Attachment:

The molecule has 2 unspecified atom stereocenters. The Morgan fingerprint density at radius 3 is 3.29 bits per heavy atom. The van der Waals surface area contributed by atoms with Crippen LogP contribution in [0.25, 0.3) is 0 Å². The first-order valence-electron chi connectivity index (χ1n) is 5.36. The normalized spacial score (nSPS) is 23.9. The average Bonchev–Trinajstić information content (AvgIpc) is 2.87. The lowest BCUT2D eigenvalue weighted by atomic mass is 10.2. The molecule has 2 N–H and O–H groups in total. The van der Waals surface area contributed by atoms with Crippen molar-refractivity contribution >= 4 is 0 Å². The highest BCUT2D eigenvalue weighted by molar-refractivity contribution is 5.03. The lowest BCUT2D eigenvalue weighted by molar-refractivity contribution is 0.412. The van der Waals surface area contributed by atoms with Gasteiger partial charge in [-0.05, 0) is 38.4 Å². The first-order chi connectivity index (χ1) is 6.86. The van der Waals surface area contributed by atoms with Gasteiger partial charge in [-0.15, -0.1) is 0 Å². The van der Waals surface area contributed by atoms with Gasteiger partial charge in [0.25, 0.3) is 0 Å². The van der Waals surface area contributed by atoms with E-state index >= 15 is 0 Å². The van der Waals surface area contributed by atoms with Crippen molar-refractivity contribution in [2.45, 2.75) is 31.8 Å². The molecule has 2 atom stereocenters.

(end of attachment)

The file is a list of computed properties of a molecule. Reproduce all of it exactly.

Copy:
The molecule has 2 unspecified atom stereocenters. The Morgan fingerprint density at radius 3 is 3.29 bits per heavy atom. The van der Waals surface area contributed by atoms with Crippen LogP contribution in [0.25, 0.3) is 0 Å². The first-order valence-electron chi connectivity index (χ1n) is 5.36. The normalized spacial score (nSPS) is 23.9. The average Bonchev–Trinajstić information content (AvgIpc) is 2.87. The lowest BCUT2D eigenvalue weighted by atomic mass is 10.2. The molecule has 2 N–H and O–H groups in total. The van der Waals surface area contributed by atoms with Crippen molar-refractivity contribution >= 4 is 0 Å². The highest BCUT2D eigenvalue weighted by molar-refractivity contribution is 5.03. The lowest BCUT2D eigenvalue weighted by molar-refractivity contribution is 0.412. The van der Waals surface area contributed by atoms with Gasteiger partial charge in [-0.05, 0) is 38.4 Å². The first-order chi connectivity index (χ1) is 6.86. The van der Waals surface area contributed by atoms with Gasteiger partial charge in [-0.15, -0.1) is 0 Å². The van der Waals surface area contributed by atoms with Gasteiger partial charge in [0.25, 0.3) is 0 Å². The van der Waals surface area contributed by atoms with E-state index >= 15 is 0 Å². The van der Waals surface area contributed by atoms with Crippen molar-refractivity contribution in [2.45, 2.75) is 31.8 Å². The molecule has 2 atom stereocenters.